Anonymous Coward says:

Re: Re: Re:

“The government is not a manufacturer. It is a user.

The government is not engaged in the sale/transfer/etc. of good to the public. Thus, if fails to meet necessary condition that the mark be used to distinguish its goods and services in the public marketplace.”

we did not say that, I said it was a commercial enterprise, in opposition to Masnick saying

“The US government isn’t supposed to be a commercial enterprise.”

The definition of a commercial enterprise is not “sale/transfer/ect” or goods.

An enterprise as already defined is anything that takes effort, and “commerce” means “a whole system of an economy that constitutes an environment for business”.

Government takes effort and is a system of an economy that constitutes an environment for business”.

As for your statement it is also incorrect, the Government builds roads, bridges and other infrastructure to enable business and commerce that would constitute “transfer/etc” in your definition.

Again, no one has stated IF Governments are not commercial enterprises then what are they?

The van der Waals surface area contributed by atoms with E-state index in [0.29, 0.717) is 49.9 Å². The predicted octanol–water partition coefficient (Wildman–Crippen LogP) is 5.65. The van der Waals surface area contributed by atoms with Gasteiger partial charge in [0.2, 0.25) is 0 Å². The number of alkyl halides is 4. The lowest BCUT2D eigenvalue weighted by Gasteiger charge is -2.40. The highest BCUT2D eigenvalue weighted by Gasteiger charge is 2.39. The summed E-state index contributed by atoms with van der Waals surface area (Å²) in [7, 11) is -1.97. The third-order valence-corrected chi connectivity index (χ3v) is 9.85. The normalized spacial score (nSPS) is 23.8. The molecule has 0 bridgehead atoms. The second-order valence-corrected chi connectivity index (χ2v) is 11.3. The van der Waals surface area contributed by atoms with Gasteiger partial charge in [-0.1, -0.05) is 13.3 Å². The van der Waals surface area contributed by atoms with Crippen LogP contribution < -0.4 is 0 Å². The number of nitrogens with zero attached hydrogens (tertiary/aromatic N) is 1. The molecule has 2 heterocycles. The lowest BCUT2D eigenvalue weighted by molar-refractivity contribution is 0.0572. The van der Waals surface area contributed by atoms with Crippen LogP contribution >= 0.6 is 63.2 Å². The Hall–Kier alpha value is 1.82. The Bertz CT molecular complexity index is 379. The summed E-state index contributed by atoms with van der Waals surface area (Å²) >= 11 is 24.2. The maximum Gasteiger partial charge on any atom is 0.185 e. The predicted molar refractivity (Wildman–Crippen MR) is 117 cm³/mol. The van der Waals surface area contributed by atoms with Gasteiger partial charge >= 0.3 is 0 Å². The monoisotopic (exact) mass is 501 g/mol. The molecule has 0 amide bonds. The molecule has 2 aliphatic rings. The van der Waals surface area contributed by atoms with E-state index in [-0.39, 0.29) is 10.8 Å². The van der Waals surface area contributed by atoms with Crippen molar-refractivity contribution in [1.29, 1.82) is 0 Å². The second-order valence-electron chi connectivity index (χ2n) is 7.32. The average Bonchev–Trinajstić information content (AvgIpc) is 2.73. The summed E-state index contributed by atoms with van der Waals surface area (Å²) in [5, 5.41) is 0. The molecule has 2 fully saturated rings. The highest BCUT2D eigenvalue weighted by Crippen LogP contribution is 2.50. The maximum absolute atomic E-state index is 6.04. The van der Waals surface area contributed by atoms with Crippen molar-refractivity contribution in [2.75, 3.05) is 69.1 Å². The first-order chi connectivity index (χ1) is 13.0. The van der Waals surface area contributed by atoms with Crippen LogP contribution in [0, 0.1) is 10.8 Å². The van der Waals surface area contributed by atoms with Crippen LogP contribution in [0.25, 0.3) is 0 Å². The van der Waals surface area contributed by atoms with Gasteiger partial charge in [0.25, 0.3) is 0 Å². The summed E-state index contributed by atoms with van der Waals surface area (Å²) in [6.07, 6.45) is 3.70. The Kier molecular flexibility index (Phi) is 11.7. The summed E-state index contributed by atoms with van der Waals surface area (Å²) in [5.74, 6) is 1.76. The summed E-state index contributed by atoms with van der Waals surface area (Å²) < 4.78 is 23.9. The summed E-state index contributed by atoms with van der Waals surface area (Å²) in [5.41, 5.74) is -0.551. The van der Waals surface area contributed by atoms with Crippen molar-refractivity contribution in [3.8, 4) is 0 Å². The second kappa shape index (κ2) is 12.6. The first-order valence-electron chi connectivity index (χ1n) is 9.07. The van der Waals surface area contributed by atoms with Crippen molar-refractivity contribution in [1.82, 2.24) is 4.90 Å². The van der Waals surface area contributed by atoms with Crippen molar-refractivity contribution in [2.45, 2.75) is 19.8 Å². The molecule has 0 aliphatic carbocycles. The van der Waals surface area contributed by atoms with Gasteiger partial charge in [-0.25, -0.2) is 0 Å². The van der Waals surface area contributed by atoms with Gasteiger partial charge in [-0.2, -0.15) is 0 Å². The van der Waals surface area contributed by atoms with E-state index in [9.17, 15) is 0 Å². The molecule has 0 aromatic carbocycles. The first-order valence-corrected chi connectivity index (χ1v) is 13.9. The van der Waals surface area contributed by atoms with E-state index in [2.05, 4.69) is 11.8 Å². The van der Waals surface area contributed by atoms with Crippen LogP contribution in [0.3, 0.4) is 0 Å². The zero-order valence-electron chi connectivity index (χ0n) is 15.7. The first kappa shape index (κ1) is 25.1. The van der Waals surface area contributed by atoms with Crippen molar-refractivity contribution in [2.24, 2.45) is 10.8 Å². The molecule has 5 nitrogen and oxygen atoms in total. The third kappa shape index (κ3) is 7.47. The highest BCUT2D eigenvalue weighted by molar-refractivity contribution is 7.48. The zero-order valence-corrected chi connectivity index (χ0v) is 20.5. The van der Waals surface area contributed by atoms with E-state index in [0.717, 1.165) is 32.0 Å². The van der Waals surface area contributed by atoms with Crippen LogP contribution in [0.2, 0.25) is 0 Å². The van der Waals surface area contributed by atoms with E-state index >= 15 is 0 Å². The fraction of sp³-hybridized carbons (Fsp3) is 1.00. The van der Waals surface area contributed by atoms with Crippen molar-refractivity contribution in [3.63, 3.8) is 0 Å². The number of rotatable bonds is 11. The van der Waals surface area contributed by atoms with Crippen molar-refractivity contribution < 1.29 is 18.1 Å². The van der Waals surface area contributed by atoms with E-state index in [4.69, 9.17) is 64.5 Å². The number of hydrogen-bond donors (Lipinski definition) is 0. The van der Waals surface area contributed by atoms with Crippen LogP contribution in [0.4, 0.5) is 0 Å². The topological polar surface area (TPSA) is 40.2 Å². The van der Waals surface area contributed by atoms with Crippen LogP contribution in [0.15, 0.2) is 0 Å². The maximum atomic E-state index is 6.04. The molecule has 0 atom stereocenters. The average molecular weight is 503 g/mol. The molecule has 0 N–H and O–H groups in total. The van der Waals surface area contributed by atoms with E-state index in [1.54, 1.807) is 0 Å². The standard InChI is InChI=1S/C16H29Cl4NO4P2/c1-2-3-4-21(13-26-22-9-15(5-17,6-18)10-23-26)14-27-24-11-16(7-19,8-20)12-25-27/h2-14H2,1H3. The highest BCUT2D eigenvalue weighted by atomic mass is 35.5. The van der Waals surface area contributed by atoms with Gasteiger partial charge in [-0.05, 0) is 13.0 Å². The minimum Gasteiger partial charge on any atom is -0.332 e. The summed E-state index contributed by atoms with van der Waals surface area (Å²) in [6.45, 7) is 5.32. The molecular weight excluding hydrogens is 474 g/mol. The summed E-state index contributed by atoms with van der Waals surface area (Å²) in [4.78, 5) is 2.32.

Anonymous Coward says:

Re: Re:

being public and non-profit does not exclude you from being a commercial enterprise, most if not all are.
But you are right it is a service and a paid for service, it is not profit, even to the point of charging you LESS then the cost of the services provided, you get lower taxes but the same service and the Government has to borrow money to pay for those services, being profitable is not the definition of a commercial enterprise, nor is making profit.

But certainly Governments do enterprise to create commerce and therefore are by definition a commercial enterprise, non-profit, for or against the public makes no difference it is what it is, and not what Masnick wants you to think.

What Masnick said was:
The US government isn’t supposed to be a commercial enterprise. I find that statement to be well, wrong. Masnick should not be so careless, if he can deceive about this what else?

IF the US Government is not supposed to be a commercial enterprise, again, what the hell is it supposed to be?

Or is his definition of a commercial enterprise somehow different to this?

Wally (profile) says:


My Aunt, who is a Lt. Colonel in Army Intel, was on the Defense Department’s financial subcommittee trying to figure ways to save all the armed forces money because their budget was cut severely. How bad was the cut? They shut down 3 army and navy bases…which created a huge housing issue when she got restationed at Westpoint earlier this year.

Just remember one thing, the DOJ has a way larger budget…than the DoD.

Anonymous Coward says:

Re: Budget